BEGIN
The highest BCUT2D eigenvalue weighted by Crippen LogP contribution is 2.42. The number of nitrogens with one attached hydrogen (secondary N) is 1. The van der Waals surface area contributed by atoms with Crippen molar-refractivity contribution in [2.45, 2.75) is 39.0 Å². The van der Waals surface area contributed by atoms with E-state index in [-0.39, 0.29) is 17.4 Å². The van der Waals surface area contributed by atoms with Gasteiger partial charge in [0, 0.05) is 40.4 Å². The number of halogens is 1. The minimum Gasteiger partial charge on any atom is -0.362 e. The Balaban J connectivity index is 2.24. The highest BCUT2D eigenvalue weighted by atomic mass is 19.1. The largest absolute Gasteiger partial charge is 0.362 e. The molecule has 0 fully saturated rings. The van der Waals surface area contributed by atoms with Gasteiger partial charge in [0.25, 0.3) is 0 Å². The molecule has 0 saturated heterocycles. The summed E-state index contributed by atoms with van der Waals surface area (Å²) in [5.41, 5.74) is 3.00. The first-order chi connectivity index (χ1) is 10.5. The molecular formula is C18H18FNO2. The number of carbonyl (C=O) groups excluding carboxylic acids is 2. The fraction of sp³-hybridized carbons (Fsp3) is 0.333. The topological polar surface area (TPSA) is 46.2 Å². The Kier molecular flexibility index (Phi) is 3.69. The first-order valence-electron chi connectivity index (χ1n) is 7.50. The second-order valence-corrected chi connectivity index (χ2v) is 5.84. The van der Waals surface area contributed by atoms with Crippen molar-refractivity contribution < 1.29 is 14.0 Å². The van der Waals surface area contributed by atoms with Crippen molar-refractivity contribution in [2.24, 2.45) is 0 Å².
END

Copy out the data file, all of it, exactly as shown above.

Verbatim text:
The highest BCUT2D eigenvalue weighted by Crippen LogP contribution is 2.42. The number of nitrogens with one attached hydrogen (secondary N) is 1. The van der Waals surface area contributed by atoms with Crippen molar-refractivity contribution in [2.45, 2.75) is 39.0 Å². The van der Waals surface area contributed by atoms with E-state index in [-0.39, 0.29) is 17.4 Å². The van der Waals surface area contributed by atoms with Gasteiger partial charge in [0, 0.05) is 40.4 Å². The number of halogens is 1. The minimum Gasteiger partial charge on any atom is -0.362 e. The Balaban J connectivity index is 2.24. The highest BCUT2D eigenvalue weighted by atomic mass is 19.1. The largest absolute Gasteiger partial charge is 0.362 e. The molecule has 0 fully saturated rings. The van der Waals surface area contributed by atoms with Gasteiger partial charge in [0.25, 0.3) is 0 Å². The molecule has 0 saturated heterocycles. The summed E-state index contributed by atoms with van der Waals surface area (Å²) in [5.41, 5.74) is 3.00. The first-order chi connectivity index (χ1) is 10.5. The molecular formula is C18H18FNO2. The number of carbonyl (C=O) groups excluding carboxylic acids is 2. The fraction of sp³-hybridized carbons (Fsp3) is 0.333. The topological polar surface area (TPSA) is 46.2 Å². The Kier molecular flexibility index (Phi) is 3.69. The first-order valence-electron chi connectivity index (χ1n) is 7.50. The second-order valence-corrected chi connectivity index (χ2v) is 5.84. The van der Waals surface area contributed by atoms with Crippen molar-refractivity contribution < 1.29 is 14.0 Å². The van der Waals surface area contributed by atoms with Crippen molar-refractivity contribution in [2.24, 2.45) is 0 Å².